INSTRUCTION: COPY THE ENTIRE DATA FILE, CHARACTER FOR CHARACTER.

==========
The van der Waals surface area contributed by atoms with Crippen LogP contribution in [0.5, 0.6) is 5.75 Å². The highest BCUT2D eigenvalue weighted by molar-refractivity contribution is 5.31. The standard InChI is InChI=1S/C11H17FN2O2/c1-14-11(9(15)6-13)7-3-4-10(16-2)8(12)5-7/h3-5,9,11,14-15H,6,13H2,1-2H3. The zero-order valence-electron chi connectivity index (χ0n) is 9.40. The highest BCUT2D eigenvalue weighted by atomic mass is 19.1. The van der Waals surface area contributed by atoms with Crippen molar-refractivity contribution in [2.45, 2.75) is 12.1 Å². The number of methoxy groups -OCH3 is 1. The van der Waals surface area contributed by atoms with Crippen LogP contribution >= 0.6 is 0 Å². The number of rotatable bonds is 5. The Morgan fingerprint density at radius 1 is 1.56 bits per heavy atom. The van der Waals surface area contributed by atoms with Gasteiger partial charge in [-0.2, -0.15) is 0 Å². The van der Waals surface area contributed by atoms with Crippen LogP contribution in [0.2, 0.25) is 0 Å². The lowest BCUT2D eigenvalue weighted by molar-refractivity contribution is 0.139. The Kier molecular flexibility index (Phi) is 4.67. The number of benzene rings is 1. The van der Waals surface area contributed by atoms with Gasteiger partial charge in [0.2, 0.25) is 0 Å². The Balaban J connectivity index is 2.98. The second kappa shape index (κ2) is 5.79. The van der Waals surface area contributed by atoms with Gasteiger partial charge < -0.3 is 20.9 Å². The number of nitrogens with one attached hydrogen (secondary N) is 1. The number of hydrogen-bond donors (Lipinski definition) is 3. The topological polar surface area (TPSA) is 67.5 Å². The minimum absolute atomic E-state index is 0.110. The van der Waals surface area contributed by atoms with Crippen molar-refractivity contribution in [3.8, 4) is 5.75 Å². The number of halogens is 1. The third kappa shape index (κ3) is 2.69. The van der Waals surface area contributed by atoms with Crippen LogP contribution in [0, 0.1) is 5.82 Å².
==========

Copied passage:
The van der Waals surface area contributed by atoms with Crippen LogP contribution in [0.5, 0.6) is 5.75 Å². The highest BCUT2D eigenvalue weighted by molar-refractivity contribution is 5.31. The standard InChI is InChI=1S/C11H17FN2O2/c1-14-11(9(15)6-13)7-3-4-10(16-2)8(12)5-7/h3-5,9,11,14-15H,6,13H2,1-2H3. The zero-order valence-electron chi connectivity index (χ0n) is 9.40. The highest BCUT2D eigenvalue weighted by atomic mass is 19.1. The van der Waals surface area contributed by atoms with Crippen molar-refractivity contribution in [2.45, 2.75) is 12.1 Å². The number of methoxy groups -OCH3 is 1. The van der Waals surface area contributed by atoms with Crippen LogP contribution >= 0.6 is 0 Å². The number of rotatable bonds is 5. The Morgan fingerprint density at radius 1 is 1.56 bits per heavy atom. The van der Waals surface area contributed by atoms with Gasteiger partial charge in [-0.2, -0.15) is 0 Å². The van der Waals surface area contributed by atoms with Crippen LogP contribution in [0.2, 0.25) is 0 Å². The lowest BCUT2D eigenvalue weighted by molar-refractivity contribution is 0.139. The Kier molecular flexibility index (Phi) is 4.67. The number of benzene rings is 1. The van der Waals surface area contributed by atoms with Gasteiger partial charge in [0.2, 0.25) is 0 Å². The Balaban J connectivity index is 2.98. The second kappa shape index (κ2) is 5.79. The van der Waals surface area contributed by atoms with Gasteiger partial charge < -0.3 is 20.9 Å². The number of nitrogens with one attached hydrogen (secondary N) is 1. The number of hydrogen-bond donors (Lipinski definition) is 3. The topological polar surface area (TPSA) is 67.5 Å². The minimum absolute atomic E-state index is 0.110. The van der Waals surface area contributed by atoms with Crippen molar-refractivity contribution in [3.8, 4) is 5.75 Å². The number of halogens is 1. The third kappa shape index (κ3) is 2.69. The van der Waals surface area contributed by atoms with Crippen LogP contribution in [0, 0.1) is 5.82 Å².